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The unlikely cars becoming CLASSICS: The Orion, Maestro and Nova are among ten turning 40 this year to earn ‘historical vehicle’ status – will they go up in value?

When someone mentions the term ‘classic car’ you may likely think of glorious Aston Martin DB5s, stunning Ferrari 250 GTOs and other vintage vehicles from yesteryear that command seven-figure sums each time they change ownership.

The models you probably don’t think of are Austin Maestros, Fiat Unos or Ford Orions. And certainly not the Vauxhall Nova!

But these unlikely cars will fall into the ‘classic’ bracket from this year…

Unlikely classics of 2023: We've listed 10 motors that turn 40 this year and therefore begin to qualify for 'historical vehicle' benefits, such as VED and MOT test exemption - including the Austin Maestro, Ford Orion and Vauxhall Nova. But does this automatically make them 'classic' cars? Unlikely classics of 2023: We've listed 10 motors that turn 40 this year and therefore begin to qualify for 'historical vehicle' benefits, such as VED and MOT test exemption - including the Austin Maestro, Ford Orion and Vauxhall Nova. But does this automatically make them 'classic' cars?

Unlikely classics of 2023: We’ve listed 10 motors that turn 40 this year and therefore begin to qualify for ‘historical vehicle’ benefits, such as VED and MOT test exemption – including the Austin Maestro, Ford Orion and Vauxhall Nova. But does this automatically make them ‘classic’ cars?

The definition of when a car earns ‘classic’ status is a matter for debate. However, many believe it officially happens when a model turns 40 and therefore qualifies for ‘historical vehicle’ exemption from vehicle excise duty (VED) – or car tax

When cars reach their 40th birthday they also no longer require an annual MOT due to the low volume of surviving examples – and those still on the road are likely cherished by their keepers and are maintained to a high standard.

Hitting the four decade mark also means cars are automatically exempt from some clean air zone charges, including London’s £12.50-a-day Ultra Low Emission Zone – or ULEZ – sting. 

The Maestro, Uno, Orion and Nova are among a number of models that will do just that in 2023 having first gone on sale in the UK 1983 – though there are other more deserving cars in this top 10 list that earn classic status this year.

But just because they qualify for historical vehicle benefits, this doesn’t mean this newfound ‘classic’ status will instantly make them more valuable.

To put their current value into context, we can tell you which have risen in price recent years – and which have not.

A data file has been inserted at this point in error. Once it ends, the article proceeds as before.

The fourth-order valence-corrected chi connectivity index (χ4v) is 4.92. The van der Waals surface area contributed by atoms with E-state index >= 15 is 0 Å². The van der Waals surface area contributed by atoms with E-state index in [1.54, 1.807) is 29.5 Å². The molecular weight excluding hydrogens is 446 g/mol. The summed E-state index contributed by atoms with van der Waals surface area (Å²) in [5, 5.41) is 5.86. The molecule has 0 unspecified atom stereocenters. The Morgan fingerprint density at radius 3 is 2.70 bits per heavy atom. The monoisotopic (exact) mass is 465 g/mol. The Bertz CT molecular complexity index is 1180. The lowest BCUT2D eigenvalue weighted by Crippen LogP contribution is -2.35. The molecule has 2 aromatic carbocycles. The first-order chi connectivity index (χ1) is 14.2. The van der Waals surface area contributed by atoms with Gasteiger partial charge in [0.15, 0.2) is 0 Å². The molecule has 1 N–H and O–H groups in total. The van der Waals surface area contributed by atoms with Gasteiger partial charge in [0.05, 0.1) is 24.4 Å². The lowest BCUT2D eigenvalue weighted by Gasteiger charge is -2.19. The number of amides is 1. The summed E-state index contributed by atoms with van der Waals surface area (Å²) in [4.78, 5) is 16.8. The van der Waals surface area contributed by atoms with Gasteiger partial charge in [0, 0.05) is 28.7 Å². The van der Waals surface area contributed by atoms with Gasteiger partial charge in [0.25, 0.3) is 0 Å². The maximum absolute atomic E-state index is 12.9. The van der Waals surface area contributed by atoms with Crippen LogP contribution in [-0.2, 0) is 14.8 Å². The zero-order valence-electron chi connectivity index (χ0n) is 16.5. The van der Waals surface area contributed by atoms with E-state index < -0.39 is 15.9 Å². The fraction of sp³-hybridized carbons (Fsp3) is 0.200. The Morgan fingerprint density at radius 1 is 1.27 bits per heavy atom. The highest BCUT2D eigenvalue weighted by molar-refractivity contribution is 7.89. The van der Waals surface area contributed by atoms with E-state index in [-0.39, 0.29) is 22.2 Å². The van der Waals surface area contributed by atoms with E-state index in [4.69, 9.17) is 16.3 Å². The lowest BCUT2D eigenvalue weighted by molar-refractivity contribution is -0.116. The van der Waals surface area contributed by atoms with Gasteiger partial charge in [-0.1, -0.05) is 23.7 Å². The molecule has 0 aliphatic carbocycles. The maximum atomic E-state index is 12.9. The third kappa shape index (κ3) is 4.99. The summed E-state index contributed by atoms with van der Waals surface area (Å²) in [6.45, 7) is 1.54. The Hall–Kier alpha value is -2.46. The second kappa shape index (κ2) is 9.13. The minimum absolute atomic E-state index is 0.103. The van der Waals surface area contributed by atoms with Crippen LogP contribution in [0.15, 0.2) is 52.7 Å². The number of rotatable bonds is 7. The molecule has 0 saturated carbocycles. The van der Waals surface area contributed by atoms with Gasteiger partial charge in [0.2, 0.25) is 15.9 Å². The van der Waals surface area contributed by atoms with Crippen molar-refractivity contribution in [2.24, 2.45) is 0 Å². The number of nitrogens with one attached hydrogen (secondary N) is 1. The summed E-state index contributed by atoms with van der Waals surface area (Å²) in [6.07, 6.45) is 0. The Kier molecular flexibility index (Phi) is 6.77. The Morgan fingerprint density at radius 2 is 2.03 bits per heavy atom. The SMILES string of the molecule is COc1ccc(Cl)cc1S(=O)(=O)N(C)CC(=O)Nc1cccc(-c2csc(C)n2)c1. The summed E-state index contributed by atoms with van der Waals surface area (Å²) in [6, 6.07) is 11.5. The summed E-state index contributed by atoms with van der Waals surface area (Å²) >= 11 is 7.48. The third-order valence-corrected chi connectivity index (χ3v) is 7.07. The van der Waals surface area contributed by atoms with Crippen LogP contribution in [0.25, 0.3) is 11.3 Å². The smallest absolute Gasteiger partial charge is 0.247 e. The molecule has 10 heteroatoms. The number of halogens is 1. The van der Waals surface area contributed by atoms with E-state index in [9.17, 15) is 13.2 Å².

Hagerty UK, which specialises in collectible car values by tracking auction and private sales, has provided us with information about their change in value since 2021.

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1. Alfa Romeo 33

By 1983 standards, this is what constituted a sleek car design. The Alfa 33 arrived 40 years with lots of excitement, but a few niggling issues prevented it from becoming a major UK seller By 1983 standards, this is what constituted a sleek car design. The Alfa 33 arrived 40 years with lots of excitement, but a few niggling issues prevented it from becoming a major UK seller

By 1983 standards, this is what constituted a sleek car design. The Alfa 33 arrived 40 years with lots of excitement, but a few niggling issues prevented it from becoming a major UK seller

When the Alfa 33 first arrived in 1983 there were big hopes pinned on its square-shaped haunches. Its sleek and aerodynamic looks (for the 1980s), powerful boxer engines and nimble handling, initially saw it receive rave reviews from road testers. And it also featured numerous innovative features, not least its clever instrument cluster, which moves up and down with the adjustable steering wheel for maximum dial visibility. 

Unfortunately, unreliable electronics and rust plagued them over the years. Today, there’s believed to be fewer than 50 on the road in Britain.

John Mayhead, Hagerty UK’s Price Guide editor, tells us that Alfa 33 values have ‘crept up’ over the last few years, with the average price of these cars £2,475, which is a 1 per cent increase on where they were in 2021. 

‘The car is still a hard sell – it comes from a tricky time in Alfa Romeo’s history – but there are a few track cars out there that are competitive and look the part. The 33 has two things going for it: the great little boxer engine, and rarity… so few are left today,’ John explains.

2. Austin Maestro

Remember the Maestro? It was launched in March 1983, meaning it turns 40 this year and technically begins to qualify for historical vehicle tax exemption Remember the Maestro? It was launched in March 1983, meaning it turns 40 this year and technically begins to qualify for historical vehicle tax exemption

Remember the Maestro? It was launched in March 1983, meaning it turns 40 this year and technically begins to qualify for historical vehicle tax exemption

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The Maestro was launched on 1 March 1983 in a bid to save troubled British Leyland. The replacement for both the Austin Maxi and Allegro remained in production for almost 13 years and some 605,000 came off the assembly line.